Google is the largest search engine in the world, which means people use it a lot to search for stuff, and the words people look for can give us information on what is trending and what is important to the world. Every year Google releases its "A Year In Search" report, highlighting everything of importance that happened, and this year's report has just been published. 2015 was a very important year for social causes, and several events that shocked us also made everyone more aware. The most searched subject was the terror attacks in Paris, with 897 million queries, labeled "terror in the heart of Europe".
The 87th Academy Awards made people search a lot too, raking in 406 million queries. World sports events also got big slices of the attention, with the Cricket World Cup getting more than 320 million queries, and Rugby World Cup coming next with almost 250 million searches. FIFA in crisis also attracted the attention of the internet with 42 million queries, and Women's World Cup saw 113 million searches. Star Wars was also a big subject with more than 155 million queries and counting, as the release of the movie approaches. Famous people that left us were also present with 123 million searches on Leonard Nimoy, Oliver Sacks, Dave Goldberg, and much more. "The dress" got its one week of fame and more than 70 million people wanted to know if it was "white and gold", "black and blue" or "blue and brown". Other important searches were the Nepal earthquake, the Migrant Crisis in Europe, the death of Cecil the Lion, the Iran Nuclear Deal, China & Greece crisis, and the Volkswagen emissions scandal.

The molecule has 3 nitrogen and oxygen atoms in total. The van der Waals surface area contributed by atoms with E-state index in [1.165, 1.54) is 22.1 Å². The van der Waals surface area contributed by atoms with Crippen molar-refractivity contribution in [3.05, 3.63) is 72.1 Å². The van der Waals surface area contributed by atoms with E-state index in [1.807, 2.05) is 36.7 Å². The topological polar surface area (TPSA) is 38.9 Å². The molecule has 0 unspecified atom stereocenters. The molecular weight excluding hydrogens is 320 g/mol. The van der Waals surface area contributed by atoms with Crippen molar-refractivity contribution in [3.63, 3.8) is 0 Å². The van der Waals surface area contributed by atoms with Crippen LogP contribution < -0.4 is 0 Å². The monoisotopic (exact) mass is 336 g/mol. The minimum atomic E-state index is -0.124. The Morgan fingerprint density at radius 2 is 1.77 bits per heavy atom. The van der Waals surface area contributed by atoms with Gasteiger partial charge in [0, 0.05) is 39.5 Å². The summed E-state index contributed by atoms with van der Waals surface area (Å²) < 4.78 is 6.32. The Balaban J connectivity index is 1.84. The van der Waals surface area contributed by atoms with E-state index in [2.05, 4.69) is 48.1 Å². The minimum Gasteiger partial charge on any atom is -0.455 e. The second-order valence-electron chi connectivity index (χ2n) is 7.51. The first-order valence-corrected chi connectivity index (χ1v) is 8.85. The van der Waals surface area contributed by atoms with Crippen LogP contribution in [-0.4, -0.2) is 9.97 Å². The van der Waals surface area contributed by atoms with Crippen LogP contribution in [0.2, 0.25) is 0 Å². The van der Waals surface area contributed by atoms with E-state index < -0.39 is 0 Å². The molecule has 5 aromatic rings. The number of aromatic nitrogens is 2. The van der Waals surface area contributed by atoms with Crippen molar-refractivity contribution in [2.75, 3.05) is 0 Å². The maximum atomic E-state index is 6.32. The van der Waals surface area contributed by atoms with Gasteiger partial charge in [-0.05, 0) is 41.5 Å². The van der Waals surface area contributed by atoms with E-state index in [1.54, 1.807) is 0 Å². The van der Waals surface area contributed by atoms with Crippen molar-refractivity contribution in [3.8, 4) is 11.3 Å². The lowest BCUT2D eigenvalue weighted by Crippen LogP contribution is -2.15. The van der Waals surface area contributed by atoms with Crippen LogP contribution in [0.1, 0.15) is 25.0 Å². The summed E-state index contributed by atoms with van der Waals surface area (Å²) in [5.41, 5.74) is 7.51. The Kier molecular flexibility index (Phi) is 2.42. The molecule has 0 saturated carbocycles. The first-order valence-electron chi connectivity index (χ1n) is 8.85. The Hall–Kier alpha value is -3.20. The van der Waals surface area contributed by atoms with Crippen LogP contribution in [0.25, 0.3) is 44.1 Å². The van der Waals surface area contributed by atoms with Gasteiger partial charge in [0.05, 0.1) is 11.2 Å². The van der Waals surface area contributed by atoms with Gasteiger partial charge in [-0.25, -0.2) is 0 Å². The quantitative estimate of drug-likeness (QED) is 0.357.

Each topic has its own set of information that shows in which countries they were more important, a timeline of search volume, related searches, cities where people searched the most, and a ton of specific information. There are several lists from all sorts of topics, ranging from TV shows to "what is" to most searched memes and GIFs. Google also released a nice video to highlight the most important searches in 2015, "inspired by trillions of searches", and you can watch it below. If you are curious to explore what the world searched this year, just head out to the source link and rejoice.